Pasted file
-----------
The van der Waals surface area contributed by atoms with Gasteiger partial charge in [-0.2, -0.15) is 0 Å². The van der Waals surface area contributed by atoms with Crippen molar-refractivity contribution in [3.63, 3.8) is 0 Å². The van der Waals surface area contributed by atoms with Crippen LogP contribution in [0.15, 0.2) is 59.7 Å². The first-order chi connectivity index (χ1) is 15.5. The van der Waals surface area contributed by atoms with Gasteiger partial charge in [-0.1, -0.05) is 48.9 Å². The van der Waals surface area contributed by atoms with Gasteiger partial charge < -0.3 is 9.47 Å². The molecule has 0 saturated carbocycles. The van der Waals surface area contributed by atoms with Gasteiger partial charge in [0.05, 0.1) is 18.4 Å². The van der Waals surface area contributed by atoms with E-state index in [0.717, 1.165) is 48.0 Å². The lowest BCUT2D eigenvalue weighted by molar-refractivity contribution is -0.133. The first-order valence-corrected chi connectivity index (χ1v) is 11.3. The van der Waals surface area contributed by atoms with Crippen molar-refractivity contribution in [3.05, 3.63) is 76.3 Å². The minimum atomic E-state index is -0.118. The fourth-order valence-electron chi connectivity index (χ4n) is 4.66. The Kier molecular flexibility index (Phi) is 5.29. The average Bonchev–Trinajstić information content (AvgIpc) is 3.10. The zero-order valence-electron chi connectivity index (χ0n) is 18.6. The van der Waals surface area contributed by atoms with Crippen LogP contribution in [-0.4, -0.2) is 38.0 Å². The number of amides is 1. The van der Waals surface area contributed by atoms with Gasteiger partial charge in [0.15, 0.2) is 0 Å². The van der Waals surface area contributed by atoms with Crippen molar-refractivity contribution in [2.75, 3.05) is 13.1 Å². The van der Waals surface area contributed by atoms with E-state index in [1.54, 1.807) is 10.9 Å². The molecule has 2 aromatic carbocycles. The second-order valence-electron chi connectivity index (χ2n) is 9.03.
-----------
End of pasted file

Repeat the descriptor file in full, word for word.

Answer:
The van der Waals surface area contributed by atoms with Gasteiger partial charge in [-0.2, -0.15) is 0 Å². The van der Waals surface area contributed by atoms with Crippen molar-refractivity contribution in [3.63, 3.8) is 0 Å². The van der Waals surface area contributed by atoms with Crippen LogP contribution in [0.15, 0.2) is 59.7 Å². The first-order chi connectivity index (χ1) is 15.5. The van der Waals surface area contributed by atoms with Gasteiger partial charge in [-0.1, -0.05) is 48.9 Å². The van der Waals surface area contributed by atoms with Gasteiger partial charge < -0.3 is 9.47 Å². The molecule has 0 saturated carbocycles. The van der Waals surface area contributed by atoms with Gasteiger partial charge in [0.05, 0.1) is 18.4 Å². The van der Waals surface area contributed by atoms with E-state index in [0.717, 1.165) is 48.0 Å². The lowest BCUT2D eigenvalue weighted by molar-refractivity contribution is -0.133. The first-order valence-corrected chi connectivity index (χ1v) is 11.3. The van der Waals surface area contributed by atoms with Crippen molar-refractivity contribution in [3.05, 3.63) is 76.3 Å². The minimum atomic E-state index is -0.118. The fourth-order valence-electron chi connectivity index (χ4n) is 4.66. The Kier molecular flexibility index (Phi) is 5.29. The average Bonchev–Trinajstić information content (AvgIpc) is 3.10. The zero-order valence-electron chi connectivity index (χ0n) is 18.6. The van der Waals surface area contributed by atoms with Crippen LogP contribution in [-0.4, -0.2) is 38.0 Å². The number of amides is 1. The van der Waals surface area contributed by atoms with Gasteiger partial charge in [0.15, 0.2) is 0 Å². The van der Waals surface area contributed by atoms with Crippen molar-refractivity contribution in [2.75, 3.05) is 13.1 Å². The van der Waals surface area contributed by atoms with E-state index in [1.54, 1.807) is 10.9 Å². The molecule has 2 aromatic carbocycles. The second-order valence-electron chi connectivity index (χ2n) is 9.03.